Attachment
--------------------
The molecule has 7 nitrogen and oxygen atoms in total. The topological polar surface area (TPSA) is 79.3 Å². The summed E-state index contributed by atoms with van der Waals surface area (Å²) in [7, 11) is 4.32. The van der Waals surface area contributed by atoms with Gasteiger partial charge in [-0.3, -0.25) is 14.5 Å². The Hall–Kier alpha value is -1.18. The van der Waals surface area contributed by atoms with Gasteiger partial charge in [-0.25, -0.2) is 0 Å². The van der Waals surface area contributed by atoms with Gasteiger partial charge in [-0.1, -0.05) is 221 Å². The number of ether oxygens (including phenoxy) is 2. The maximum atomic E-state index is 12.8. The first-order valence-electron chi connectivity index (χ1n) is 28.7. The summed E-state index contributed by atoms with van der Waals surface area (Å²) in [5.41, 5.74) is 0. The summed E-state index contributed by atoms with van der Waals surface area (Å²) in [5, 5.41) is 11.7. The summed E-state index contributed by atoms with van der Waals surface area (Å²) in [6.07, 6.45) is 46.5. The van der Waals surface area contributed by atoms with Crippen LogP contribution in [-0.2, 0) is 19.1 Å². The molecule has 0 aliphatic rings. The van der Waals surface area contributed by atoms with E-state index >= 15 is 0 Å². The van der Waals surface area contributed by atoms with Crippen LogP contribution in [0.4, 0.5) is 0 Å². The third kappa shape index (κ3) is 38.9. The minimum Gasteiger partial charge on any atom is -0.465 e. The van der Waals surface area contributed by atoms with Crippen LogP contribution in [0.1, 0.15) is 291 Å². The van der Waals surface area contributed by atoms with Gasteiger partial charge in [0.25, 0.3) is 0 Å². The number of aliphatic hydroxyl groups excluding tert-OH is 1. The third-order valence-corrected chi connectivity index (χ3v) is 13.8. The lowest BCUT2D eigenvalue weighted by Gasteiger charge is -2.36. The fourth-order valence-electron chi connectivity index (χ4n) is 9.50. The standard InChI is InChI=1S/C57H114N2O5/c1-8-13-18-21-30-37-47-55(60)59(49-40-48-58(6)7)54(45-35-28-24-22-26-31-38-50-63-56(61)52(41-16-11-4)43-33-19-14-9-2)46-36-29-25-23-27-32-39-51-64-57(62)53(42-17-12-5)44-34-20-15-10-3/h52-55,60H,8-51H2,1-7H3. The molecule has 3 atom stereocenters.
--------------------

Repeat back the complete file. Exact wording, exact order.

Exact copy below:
The molecule has 7 nitrogen and oxygen atoms in total. The topological polar surface area (TPSA) is 79.3 Å². The summed E-state index contributed by atoms with van der Waals surface area (Å²) in [7, 11) is 4.32. The van der Waals surface area contributed by atoms with Gasteiger partial charge in [-0.3, -0.25) is 14.5 Å². The Hall–Kier alpha value is -1.18. The van der Waals surface area contributed by atoms with Gasteiger partial charge in [-0.25, -0.2) is 0 Å². The van der Waals surface area contributed by atoms with Gasteiger partial charge in [-0.1, -0.05) is 221 Å². The number of ether oxygens (including phenoxy) is 2. The maximum atomic E-state index is 12.8. The first-order valence-electron chi connectivity index (χ1n) is 28.7. The summed E-state index contributed by atoms with van der Waals surface area (Å²) in [5.41, 5.74) is 0. The summed E-state index contributed by atoms with van der Waals surface area (Å²) in [5, 5.41) is 11.7. The summed E-state index contributed by atoms with van der Waals surface area (Å²) in [6.07, 6.45) is 46.5. The van der Waals surface area contributed by atoms with Crippen LogP contribution in [-0.2, 0) is 19.1 Å². The molecule has 0 aliphatic rings. The van der Waals surface area contributed by atoms with E-state index >= 15 is 0 Å². The van der Waals surface area contributed by atoms with Crippen LogP contribution in [0.4, 0.5) is 0 Å². The third kappa shape index (κ3) is 38.9. The minimum Gasteiger partial charge on any atom is -0.465 e. The van der Waals surface area contributed by atoms with Crippen LogP contribution in [0.1, 0.15) is 291 Å². The van der Waals surface area contributed by atoms with Gasteiger partial charge in [0.25, 0.3) is 0 Å². The number of aliphatic hydroxyl groups excluding tert-OH is 1. The third-order valence-corrected chi connectivity index (χ3v) is 13.8. The lowest BCUT2D eigenvalue weighted by Gasteiger charge is -2.36. The fourth-order valence-electron chi connectivity index (χ4n) is 9.50. The standard InChI is InChI=1S/C57H114N2O5/c1-8-13-18-21-30-37-47-55(60)59(49-40-48-58(6)7)54(45-35-28-24-22-26-31-38-50-63-56(61)52(41-16-11-4)43-33-19-14-9-2)46-36-29-25-23-27-32-39-51-64-57(62)53(42-17-12-5)44-34-20-15-10-3/h52-55,60H,8-51H2,1-7H3. The molecule has 3 atom stereocenters.